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The iGens, or Gen Z, are eager to work, want to make an impact and are ready to commit the time. This generation is more reliable and steady pertaining to work and have no problem starting at the bottom and working their way up if they see potential.

Many have already started working either in part-time jobs or have created mini-businesses at young ages. Failure is temporary to the iGen, a generation that is resilient, resourceful and constantly learning.

But while iGens are motivated and wield huge potential when it comes to achieving, their potential to be good leaders is the least!

Because of today’s digitally connected lifestyle, most iGens find it difficult to connect face-to-face as their emotional and communication elements have been limited primarily to online social interactions and media — primarily Snapchat and Instagram.

Their influence is through imagery and short comments. They are inspired by motivational quotes and videos. They move fast and expect fast results, and if they don’t know how to do something, they will instantly Google it to find a solution or message a friend that has experience.

They have created a culture of connected separation. Alone, they get things done and find a way through their intricate knowledge of the internet and where to find the required knowledge and even skill. In groups, however, they have limited awareness of the importance of Emotional Intelligence (EI).

If they should find themselves in a leadership role, their ability to manage others is questionable. They would rather text than talk, and conflict is often solved by exclusion. The iGens lack people and social skills and are being set up for a difficult path ahead as the need to engage, coach and support others to help them achieve will be required to support their full potential.

But it doesn’t end here. Innovation will also be adversely affected. The iGen’s extent of knowledge is as vast as the internet, but not beyond it to ideas and processes that have not been developed yet.

Innovation also requires risk and iGens are more risk-averse than the generations that preceded them. This security focus, combined with less interactive brainstorming and less patience to see out results will have an adverse effect on future business growth.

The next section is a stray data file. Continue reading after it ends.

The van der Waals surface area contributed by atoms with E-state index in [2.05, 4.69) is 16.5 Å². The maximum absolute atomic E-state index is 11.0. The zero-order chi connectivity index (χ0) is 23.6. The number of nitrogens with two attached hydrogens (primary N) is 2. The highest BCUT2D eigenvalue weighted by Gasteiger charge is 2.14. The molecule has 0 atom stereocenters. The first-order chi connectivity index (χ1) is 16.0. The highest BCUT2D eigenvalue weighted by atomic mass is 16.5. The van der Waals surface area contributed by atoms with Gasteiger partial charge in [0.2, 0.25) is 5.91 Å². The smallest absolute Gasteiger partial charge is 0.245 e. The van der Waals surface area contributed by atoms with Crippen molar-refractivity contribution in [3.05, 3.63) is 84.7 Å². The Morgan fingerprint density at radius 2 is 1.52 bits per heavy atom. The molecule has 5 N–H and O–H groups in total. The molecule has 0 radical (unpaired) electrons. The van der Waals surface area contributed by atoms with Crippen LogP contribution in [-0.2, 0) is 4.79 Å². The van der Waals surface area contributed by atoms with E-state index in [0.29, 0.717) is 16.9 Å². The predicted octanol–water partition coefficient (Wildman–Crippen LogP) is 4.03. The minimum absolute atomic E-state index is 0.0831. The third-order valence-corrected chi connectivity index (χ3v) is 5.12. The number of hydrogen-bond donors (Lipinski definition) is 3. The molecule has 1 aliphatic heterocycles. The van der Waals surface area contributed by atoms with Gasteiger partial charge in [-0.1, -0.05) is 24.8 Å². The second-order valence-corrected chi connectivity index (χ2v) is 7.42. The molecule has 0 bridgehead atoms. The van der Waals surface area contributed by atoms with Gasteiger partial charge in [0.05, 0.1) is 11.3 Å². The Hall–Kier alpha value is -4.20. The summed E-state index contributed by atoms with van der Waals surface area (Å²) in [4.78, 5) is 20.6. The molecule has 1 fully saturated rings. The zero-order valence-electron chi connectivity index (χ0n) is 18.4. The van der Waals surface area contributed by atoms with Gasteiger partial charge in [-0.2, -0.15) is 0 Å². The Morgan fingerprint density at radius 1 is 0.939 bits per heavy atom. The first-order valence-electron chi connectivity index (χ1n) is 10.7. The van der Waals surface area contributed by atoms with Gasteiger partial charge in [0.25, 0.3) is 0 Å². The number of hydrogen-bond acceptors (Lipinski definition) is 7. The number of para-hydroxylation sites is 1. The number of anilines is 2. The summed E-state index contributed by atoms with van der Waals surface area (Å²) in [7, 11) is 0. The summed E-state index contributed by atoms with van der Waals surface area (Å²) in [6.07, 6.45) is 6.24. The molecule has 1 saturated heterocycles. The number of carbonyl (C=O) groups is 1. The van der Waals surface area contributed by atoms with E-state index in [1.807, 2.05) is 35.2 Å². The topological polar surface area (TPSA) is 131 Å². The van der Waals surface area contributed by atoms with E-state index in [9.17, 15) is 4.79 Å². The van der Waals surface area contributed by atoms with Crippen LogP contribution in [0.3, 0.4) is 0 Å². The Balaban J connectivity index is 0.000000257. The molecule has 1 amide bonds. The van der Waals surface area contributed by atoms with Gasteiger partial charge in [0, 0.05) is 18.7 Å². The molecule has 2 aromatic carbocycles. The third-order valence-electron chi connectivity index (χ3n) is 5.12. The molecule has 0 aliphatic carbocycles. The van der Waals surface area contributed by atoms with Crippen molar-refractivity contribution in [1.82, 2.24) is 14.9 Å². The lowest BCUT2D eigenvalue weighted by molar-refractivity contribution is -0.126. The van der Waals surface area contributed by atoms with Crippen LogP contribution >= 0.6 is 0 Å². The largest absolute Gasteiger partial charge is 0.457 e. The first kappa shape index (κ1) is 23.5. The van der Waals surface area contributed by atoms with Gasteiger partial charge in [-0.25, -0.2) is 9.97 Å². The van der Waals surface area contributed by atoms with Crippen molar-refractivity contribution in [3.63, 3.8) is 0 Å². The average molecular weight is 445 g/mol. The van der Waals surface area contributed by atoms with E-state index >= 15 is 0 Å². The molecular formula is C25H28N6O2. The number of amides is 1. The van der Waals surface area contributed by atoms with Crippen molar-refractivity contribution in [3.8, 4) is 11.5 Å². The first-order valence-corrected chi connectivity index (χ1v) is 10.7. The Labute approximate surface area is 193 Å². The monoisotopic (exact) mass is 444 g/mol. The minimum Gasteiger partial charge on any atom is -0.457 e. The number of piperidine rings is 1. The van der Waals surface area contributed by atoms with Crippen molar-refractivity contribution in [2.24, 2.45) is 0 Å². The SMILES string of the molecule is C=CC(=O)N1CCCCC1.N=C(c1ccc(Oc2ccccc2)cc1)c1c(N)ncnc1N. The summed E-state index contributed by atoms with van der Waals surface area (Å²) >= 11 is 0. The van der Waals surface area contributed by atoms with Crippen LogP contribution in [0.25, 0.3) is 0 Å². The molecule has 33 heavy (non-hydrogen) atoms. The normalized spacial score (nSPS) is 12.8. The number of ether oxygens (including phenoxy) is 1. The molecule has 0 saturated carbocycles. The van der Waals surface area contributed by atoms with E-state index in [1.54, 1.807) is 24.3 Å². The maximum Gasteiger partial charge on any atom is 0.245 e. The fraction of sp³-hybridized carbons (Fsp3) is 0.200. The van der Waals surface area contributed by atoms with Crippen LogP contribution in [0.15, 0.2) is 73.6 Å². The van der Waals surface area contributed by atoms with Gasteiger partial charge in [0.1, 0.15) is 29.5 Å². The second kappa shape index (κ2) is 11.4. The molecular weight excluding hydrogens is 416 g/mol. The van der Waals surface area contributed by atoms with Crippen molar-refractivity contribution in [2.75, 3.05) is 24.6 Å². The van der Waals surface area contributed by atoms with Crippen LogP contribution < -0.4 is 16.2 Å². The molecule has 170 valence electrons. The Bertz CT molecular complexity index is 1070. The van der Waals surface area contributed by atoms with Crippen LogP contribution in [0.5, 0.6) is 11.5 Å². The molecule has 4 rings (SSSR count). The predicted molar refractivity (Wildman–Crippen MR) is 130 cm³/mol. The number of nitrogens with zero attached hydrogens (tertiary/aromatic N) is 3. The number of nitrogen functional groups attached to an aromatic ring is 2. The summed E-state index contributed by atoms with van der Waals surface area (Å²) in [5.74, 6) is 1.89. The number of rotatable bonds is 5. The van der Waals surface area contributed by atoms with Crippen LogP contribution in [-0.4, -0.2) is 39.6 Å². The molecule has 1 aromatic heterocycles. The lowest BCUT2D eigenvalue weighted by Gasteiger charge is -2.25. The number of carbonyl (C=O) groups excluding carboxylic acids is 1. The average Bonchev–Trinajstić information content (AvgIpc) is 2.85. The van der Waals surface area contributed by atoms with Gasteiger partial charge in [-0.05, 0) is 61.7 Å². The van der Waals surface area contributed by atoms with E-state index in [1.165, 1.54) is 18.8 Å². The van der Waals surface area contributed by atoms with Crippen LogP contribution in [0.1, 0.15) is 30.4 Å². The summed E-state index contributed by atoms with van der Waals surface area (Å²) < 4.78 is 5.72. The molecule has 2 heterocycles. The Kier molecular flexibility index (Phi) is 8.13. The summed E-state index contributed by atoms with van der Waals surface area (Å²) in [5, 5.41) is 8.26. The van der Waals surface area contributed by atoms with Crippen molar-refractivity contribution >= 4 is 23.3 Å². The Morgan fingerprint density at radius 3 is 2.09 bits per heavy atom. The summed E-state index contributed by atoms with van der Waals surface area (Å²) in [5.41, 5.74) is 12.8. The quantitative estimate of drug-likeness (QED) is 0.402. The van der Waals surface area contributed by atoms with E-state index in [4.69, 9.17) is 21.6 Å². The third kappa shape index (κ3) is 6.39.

Organisations who hire them for their attitude and passion will eventually find issues when it comes to promoting them.

And the schools aren’t helping. By maintaining the traditional education processes with a generation needing to be entertained rather than informed, they are breeding students who are spoon-fed information rather than trusting the iGens to discover knowledge and practically apply it.

They want a more practical educational “experience” — one that supports an objective. And one that makes learning fun. The iGens want to learn but they don’t want to be bored and they are ready put in the effort if they see its relevant.

In fact, on average, they take time to learn a new skill on YouTube — at least once a week — and use YouTube when they fail to understand what a teacher might be teaching.

So how do we prepare the iGens to achieve their potential? We must develop their leadership aptitude.

But, statistically speaking, leadership training is the least effective of any type of soft skill training for the same reason many kids do not do well at school — the training and the education are not personalised. In most leadership training, leadership models and characteristics are taught.

This is not sustainable. Leadership is not a set of characteristics to add to a person’s existing values, perceptions and competencies. To succeed, each person must search the different “environments” they exist in — with friends and family, as well as at work or school.

Each of these brings out different facets — our best or our worst. By identifying the existing leadership qualities in each of these environments and incorporating them into our own leadership model, we create sustainable leadership competence according to the individual. We have been doing this for organisational leaders since 2007, but who is doing this with our kids?

The teachers are not. Why? Because they take the role of the leader and most often make sure the students are followers in their quest to “keep them in line”.

Most parents are not, because they are simply not aware of the gaps or strategies and often focus only on the academic development of their kids.

So it still falls to the schools, but are they ready to take on the iGen challenge?

Private schools like Institut Le Rosey and Kingsley Leadership Academy are applying new education strategies to support these kids in developing leadership skills through the education process. Kingsley, for example, achieves this through student teams — where the students teach each other and are supported by coaches in bringing out the best in each team member.

They also capitalise on personalising knowledge retention through creating project-based learning where student teams combine subjects to solve bigger, more practical problems. Student teams are carefully crafted to both challenge and support students in develop their personal leadership identity and improve communication and influence skills.

Currently, most iGens are like a Ferrari — a car with power and huge potential but which won’t get far unless you put petrol in it. That petrol, as far as iGens are concerned, is the ability to know how to confidently inspire others and create tribes, helping them to passionately apply their power and potential to group achievement.

Arthur Carmazzi is a consultant and speaker on thought leadership.